Johor bans hunting of wildlife
By : ELIZABETH JOHN
Johor has become the first state to ban commercial hunting. ELIZABETH JOHN studies the reasons behind this move
JOHOR has banned all commercial hunting in the state.
It is the first state to do this and is pushing the Federal Government to enforce it.
And the reason for this historic move? Johor hopes to increase the prey in the parks to support the tiger population and enable it to grow 50 per cent over the next decade.
Over 2,000 hunting licences were issued for various species of wildlife in Johor in 2006, according to Wildlife and National Parks Department (Perhilitan).
These included licences to hunt tiger prey like wild boar (750 licences), barking deer (25) and sambar deer (22).
But the corporation, a statutory body that gazettes and manages parks under the state government’s care, began lobbying for the ban last year.
No hunting or harvesting licences have been issued by the state Perhilitan since April, said Johor National Parks Corporation director Abu Bakar Mohamed Salleh.
And the ban stays until the state decides otherwise, confirmed Perhilitan deputy director-general I Misliah Mohd Basir.
The surprise move is also part of a larger, serious effort to collect data, train staff, beef up enforcement and curb wildlife crime in its foremost park — the Endau-Rompin Johor National Park.
In this, the corporation is getting the help of the wildlife and forestry departments, the Wildlife Conservation Society Malaysia and privately owned plantations.
In the long term, the corporation will produce a wildlife management plan for the whole of Johor, said Abu Bakar.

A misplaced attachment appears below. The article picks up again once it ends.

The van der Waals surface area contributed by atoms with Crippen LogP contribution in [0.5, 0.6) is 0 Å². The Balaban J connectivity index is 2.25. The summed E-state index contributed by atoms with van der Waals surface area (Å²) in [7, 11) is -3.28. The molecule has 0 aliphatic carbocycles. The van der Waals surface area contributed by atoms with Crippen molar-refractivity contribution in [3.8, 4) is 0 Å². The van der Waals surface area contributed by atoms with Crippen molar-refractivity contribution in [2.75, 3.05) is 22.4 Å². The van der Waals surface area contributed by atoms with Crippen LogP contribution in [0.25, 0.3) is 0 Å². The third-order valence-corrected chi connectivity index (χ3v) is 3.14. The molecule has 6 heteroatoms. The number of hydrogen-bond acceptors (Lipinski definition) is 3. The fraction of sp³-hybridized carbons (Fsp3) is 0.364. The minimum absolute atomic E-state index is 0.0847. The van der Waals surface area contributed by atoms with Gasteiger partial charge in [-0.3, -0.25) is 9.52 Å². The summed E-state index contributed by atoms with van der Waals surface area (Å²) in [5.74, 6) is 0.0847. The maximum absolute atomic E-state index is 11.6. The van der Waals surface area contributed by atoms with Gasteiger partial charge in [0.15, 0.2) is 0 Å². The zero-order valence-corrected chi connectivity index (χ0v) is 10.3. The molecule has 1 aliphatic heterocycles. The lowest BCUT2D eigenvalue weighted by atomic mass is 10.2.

At present, it has begun working on two major projects in the park.
The first is the Tiger Forever project in which nine countries are participating worldwide. The project aims to increase animal population through surveys and enforcement work in the protected areas.
The second project is a survey, scheduled to begin next year, to estimate the elephant population in the area.
The survey will also help park managers identify high human-elephant conflict areas, said Abu Bakar.
This, he said, would become crucial as the state developed and brought the two into greater contact with each other.
Under this project, park staff will also undergo training in enforcement, how to track, collect data and identify high-threat zones.
More than a dozen staff and 32 local residents, including the Orang Asli, will be trained specially for the tiger project.
The projects are being jointly funded by the state, Wildlife Conservation Society Malaysia and New York-based Panthera Foundation.
More than RM600,000 was spent on the projects last year and RM700,000 this year.
Some of these funds will be spent on threat analysis which will single out hot spots and help the staff focus on their intervention programmes, said Dr Melvin Gumal, who heads Wildlife Conservation Society Malaysia, which provides much of the technical expertise for these projects.
“The state is putting in a lot of time and money and making a commitment to address wildlife conservation issues. It’s setting a good example for others to follow.”
There are also several other areas in the country where hunting and harvesting of wildlife is not allowed.
These include Langkawi, areas surrounding the Temenggor, Kenyir and Pergau dams, the Kuala Gula bird sanctuary (Perak) and several reserves like the Ulu Muda, Hulu Terengganu and Ulu Lepar forests.
These have been “no-go” areas for hunters since the late 1980s but Johor remains the only state to impose a state-wide hunting ban.
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